5 often one of the organs of governance and the preferred method of dispute resolution of the new world order of economic relations. From International Arbitration to Transnational Arbitration Unsurprisingly, the parallel drawn between the international, multinational and global models of the economy and the law of contracts can also be made in relation to the law of arbitration. As it was exposed by Professor Emmanuel Gaillard in its 2007 General Course at the Hague Academy of International Law 3, the evolution of the law of international arbitration can also be studied and analyzed through the very same three models: (i) the International Model, based on the conflicts of law method, that centers arbitration exclusively on the law of the seat of arbitration, (ii) the Multinational Model, closer to the Contrat sans loi ideology, that focuses entirely on the law of the place of enforcement of the arbitral award, and (iii) the Global or Transnational Model, which is based on the existence of a global or transnational legal order and the incorporation of arbitrations in that legal order. In his presentation, Professor Gaillard endorses the idea of a transnational arbitral legal order, which is one of many theoretical possibilities under the Transnational Law Model. In sum, while the first two models, in line with the international and multinational ideologies and its conflicts of law method, placed the Nation-State at the center of economic relations and arbitrations, the third one conceives arbitrations as part of a global or transnational economy and places world markets, and their methods of transnational regulation and governance, at the center of the whole construct. We submit that signs of the existence of an arbitral legal order, autonomous from national, international and other transnational legal orders, may be found in modern arbitral jurisprudence. The perception of the existence and autonomy of the arbitral legal order is palpable when arbitrators deal with procedural issues and when determining the applicable substantive rules to the merits of the dispute. For example, it is not unusual for arbitrators to base their orders and decisions on the règles de l art de l arbitrage without any reference to the law of the seat of arbitration or the law of the enforcement of the arbitral award. Moreover, they are progressively abandoning the methods based on the conflicts of law logic (the application of conflict of laws rules of the seat, the cumulative application of the rules of conflicts of law with substantial connections with the 3 Emmanuel GAILLARD, Aspects philosophiques du droit de l arbitrage international, Académie de droit international de la Haye, Martinus Nijhoff Publishers, 2008.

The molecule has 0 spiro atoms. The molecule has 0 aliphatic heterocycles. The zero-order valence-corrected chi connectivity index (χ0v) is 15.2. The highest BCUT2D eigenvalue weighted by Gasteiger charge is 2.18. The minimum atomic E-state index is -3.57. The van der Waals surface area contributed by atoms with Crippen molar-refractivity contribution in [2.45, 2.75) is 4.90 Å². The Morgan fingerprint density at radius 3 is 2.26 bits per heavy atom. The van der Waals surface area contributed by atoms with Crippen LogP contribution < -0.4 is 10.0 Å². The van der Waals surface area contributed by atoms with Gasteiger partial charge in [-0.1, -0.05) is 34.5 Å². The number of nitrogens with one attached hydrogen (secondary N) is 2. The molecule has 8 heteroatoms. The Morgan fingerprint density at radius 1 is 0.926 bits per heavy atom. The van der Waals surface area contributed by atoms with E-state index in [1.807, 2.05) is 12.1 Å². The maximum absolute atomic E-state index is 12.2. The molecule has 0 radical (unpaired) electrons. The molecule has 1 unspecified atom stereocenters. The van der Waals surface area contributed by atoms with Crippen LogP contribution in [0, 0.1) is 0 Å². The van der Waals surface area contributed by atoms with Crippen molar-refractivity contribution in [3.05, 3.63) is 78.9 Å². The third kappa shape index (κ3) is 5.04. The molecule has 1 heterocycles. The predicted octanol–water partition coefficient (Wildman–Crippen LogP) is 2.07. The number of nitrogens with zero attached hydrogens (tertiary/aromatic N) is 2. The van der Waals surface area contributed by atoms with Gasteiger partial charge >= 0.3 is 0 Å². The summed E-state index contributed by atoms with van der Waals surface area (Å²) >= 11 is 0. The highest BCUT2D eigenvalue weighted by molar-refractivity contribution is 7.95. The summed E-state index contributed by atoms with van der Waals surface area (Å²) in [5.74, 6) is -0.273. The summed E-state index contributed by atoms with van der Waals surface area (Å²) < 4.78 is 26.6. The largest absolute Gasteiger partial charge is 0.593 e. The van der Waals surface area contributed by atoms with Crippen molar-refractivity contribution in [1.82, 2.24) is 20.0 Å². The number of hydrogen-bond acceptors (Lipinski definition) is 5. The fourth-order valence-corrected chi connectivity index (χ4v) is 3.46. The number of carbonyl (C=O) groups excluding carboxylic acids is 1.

6 dispute, the general principles of conflicts of law method, etc) to adopt the more adapted transnational law methods such as the voie directe or the transnational rules method, which allow the adoption of rules specially designed to govern transnational economic relations: transnational rules. The three models of international arbitration and the methods applied to determine the applicable rules to procedural issues or to the merits of the dispute coexist to a certain degree and the application of one or the other depends exclusively on the background and arbitral culture of arbitrators, their perception of the reality of world law and economy and their understanding of globalization. THE THEORY OF THE NEW WORLD ORDER OF ECONOMIC RELATIONS The theory of the new world order of economic relations is based on the emergence of a new model of transnational regulation: the Transnational Law Model, which is based on the existence of a plurality of transnational legal orders and networks of transnational rules. The Emergence of a Transnational Law Model We submit that a Transnational Law Model has emerged as a consequence of economic globalization and that it is a convenient theoretical model to govern and regulate global markets. We also submit that the Transnational Law Model, also known as the Lex Mercatoria Model, founded in the 1960s by the École de Dijon and developed ever since by the CREDIMI-CNRS, is convenient as a theoretical model because it satisfies the interests and needs of economic operators and transnational communities worldwide. Using the terms of Professor Thomas Kuhn s epistemology, the Transnational Law Model is the result of four paradigm shifting scientific revolutions 4 : (i) the shift from an international economy to a global economy, (ii) the shift from traditional short-term contracts to modern longterm relational contracts, (iii) the shift from conflicts of law methods to transnational rules methods, and (iv) the shift from legal state positivism to legal pluralism. Four scientific revolutions that for one of the authors of this paper are embodied in the philosophical concept of the Rhinoceros 5. 4 Thomas KUHN, La structure des révolutions scientifiques, Champs sciences, Flammarion, Paris, Alfredo DE JESÚS O., The Prodigious Story of the Lex Petrolea and the Rhinoceros. Philosophical Aspects of the Transnational Legal Order of the Petroleum Society, TPLI Series on Transnational Petroleum Law (A. De Jesús O. and J. Cárdenas G. eds), Vol 1, N 1, Transnational Petroleum Law Institute, Paris, 2012., p. 12, n 7.